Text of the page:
In Garrett’s “Texarkana Was a Crazy Town,” the professional soldier finds the civilian world a convocation of murderous lunatics; in “Unmapped Country,” a captain is almost unmanned by the naked sorrow of a remote hill farmer; in “Song of a Drowning Sailor,” a seaman’s ghost is befuddled by the mores of small-town society. Easy to draw similarities between these stories and some of Taylor’s—”A Walled Garden,” for instance, and “The Old Forest” and “The Little Cousins.” When Katherine Anne Porter, some decades ago, pointed out George Garrett and Peter Taylor as the two younger short story writers she had most faith in, she may have noticed their predilections for one of the themes she preferred in her own work: the conflict between the new-fledged independent spirit and customary authority and the eventual sad bargains they strike with one another. This is in some respects a Russian theme, memorably treated by Turgenev and Chekhov as well as by Dostoevski; but Taylor and Garrett are careful localizers. Garrett is indelibly American, in some specialized senses of the term; Taylor is relentlessly Southern.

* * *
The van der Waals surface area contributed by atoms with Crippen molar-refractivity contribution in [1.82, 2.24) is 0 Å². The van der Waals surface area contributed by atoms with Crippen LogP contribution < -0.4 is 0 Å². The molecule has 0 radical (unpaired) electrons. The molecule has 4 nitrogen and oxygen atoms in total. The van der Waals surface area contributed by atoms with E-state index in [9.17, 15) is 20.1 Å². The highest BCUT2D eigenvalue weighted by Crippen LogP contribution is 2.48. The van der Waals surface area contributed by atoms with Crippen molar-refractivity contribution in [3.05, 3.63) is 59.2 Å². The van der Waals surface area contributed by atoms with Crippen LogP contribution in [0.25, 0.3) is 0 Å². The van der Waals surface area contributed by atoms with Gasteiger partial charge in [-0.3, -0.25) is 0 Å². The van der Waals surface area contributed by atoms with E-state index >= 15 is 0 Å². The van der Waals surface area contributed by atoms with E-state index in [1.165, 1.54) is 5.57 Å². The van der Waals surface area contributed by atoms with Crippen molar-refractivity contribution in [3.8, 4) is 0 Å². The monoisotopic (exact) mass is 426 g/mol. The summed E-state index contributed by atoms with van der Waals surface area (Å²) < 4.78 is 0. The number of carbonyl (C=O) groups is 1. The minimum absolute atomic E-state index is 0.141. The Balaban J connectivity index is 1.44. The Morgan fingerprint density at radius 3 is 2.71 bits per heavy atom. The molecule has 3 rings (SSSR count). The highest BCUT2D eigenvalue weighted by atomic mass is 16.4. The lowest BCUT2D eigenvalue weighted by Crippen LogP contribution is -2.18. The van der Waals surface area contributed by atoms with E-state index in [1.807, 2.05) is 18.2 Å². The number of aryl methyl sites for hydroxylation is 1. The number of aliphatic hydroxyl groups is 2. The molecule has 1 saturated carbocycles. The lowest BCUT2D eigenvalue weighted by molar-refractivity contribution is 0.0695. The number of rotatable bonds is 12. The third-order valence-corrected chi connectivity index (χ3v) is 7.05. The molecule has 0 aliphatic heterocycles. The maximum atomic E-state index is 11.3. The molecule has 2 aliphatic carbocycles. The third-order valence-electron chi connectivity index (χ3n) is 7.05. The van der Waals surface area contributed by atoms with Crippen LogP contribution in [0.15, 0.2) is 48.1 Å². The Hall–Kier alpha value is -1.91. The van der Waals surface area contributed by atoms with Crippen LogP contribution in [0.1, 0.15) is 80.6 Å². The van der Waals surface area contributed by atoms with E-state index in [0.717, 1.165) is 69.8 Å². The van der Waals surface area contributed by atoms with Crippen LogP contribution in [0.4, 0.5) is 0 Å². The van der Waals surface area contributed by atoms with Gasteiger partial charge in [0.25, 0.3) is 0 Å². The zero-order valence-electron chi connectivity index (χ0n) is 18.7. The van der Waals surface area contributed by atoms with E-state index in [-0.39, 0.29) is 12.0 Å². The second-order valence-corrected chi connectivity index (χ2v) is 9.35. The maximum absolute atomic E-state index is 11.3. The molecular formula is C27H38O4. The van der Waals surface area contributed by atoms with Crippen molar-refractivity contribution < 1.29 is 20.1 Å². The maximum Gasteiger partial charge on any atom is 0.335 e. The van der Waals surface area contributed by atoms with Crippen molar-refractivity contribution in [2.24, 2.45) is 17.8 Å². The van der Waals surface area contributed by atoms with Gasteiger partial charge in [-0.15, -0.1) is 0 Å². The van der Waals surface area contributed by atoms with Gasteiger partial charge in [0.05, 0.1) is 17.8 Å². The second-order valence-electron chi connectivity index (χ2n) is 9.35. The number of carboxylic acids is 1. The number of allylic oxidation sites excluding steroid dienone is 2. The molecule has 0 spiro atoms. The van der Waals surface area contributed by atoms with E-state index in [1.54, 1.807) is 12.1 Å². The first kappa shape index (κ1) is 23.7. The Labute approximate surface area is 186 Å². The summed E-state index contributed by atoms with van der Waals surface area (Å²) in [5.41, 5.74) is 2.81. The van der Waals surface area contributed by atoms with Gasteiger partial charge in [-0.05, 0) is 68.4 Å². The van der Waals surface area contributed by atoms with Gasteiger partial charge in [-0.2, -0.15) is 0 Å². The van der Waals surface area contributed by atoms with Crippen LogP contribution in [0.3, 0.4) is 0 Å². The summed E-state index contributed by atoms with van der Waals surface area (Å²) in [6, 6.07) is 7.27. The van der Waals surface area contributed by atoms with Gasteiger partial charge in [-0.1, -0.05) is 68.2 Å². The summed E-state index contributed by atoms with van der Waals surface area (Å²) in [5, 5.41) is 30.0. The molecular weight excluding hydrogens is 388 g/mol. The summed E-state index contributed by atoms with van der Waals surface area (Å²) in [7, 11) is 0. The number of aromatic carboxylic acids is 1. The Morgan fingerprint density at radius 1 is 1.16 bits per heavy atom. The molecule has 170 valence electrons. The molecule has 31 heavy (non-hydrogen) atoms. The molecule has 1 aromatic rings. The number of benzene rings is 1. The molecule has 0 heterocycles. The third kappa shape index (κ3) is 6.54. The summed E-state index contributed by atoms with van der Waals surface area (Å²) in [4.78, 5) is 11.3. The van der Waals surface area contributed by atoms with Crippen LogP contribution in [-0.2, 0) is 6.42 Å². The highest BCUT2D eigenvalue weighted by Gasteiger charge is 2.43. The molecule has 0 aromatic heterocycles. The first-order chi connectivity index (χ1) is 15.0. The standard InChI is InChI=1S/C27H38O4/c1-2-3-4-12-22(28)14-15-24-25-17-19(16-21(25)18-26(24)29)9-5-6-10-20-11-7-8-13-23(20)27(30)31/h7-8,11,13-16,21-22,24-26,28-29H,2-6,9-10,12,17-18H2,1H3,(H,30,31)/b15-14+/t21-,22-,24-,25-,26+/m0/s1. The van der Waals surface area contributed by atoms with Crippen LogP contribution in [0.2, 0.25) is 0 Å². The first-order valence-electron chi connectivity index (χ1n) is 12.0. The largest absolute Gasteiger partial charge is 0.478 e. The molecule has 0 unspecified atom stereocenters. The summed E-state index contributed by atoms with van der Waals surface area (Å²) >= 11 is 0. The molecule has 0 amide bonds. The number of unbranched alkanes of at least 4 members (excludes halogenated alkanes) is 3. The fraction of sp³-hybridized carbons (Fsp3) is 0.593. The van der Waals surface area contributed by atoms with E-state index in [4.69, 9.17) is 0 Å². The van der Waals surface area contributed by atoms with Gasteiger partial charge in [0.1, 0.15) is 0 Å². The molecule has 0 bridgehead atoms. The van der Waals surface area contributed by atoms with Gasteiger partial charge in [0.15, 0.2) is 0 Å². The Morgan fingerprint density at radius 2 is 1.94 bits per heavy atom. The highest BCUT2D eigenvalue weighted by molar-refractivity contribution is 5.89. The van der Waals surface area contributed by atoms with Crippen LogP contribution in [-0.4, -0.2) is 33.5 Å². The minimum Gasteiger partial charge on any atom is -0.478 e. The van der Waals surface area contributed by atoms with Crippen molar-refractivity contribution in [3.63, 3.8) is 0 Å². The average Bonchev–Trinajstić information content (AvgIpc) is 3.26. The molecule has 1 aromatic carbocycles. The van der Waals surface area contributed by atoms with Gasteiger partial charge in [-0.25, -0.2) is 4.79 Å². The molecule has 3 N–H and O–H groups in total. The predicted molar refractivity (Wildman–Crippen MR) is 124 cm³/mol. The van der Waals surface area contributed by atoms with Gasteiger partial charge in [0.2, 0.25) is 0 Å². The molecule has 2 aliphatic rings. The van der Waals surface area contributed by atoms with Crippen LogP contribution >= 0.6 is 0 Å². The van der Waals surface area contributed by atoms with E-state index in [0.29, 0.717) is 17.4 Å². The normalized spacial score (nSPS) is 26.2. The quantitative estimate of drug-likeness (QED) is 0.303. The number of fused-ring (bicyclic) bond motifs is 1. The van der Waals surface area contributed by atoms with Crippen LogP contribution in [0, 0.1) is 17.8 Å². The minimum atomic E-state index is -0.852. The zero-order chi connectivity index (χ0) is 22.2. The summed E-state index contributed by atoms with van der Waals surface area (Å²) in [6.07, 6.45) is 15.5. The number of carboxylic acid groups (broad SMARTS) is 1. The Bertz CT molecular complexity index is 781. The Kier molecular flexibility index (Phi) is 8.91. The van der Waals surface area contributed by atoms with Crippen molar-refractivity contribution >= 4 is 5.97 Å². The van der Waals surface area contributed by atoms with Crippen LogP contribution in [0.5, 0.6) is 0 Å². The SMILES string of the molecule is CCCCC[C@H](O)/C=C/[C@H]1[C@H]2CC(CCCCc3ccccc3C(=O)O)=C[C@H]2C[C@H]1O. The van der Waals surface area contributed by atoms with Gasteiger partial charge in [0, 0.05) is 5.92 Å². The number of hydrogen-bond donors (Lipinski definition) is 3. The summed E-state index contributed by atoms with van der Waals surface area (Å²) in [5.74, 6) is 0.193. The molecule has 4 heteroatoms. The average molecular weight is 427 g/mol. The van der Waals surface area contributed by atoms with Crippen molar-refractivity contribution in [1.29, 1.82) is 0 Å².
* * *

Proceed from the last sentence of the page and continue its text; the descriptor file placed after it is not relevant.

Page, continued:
But there are important differences. Garrett is, from a long way off, a recognizable troublemaker. His prankishness, his genial skepticism, his cheerful range of grotesque characters, mark him as something of a Pan figure, some kin to his Goatman. These qualities may distract attention from his deep conservative tendency, which is partly a product of his traditionalism and humane admiration of civilization itself. The status quo may be broadly corrupt, its foundations may be shaky or even rotten, its mechanical practices may result in injustice and cruelty—but it has been achieved; it nurtures and protects the greater mass of people, and its generous inefficiency enables it to produce and tolerate its wayward proud troubadours and mountebanks.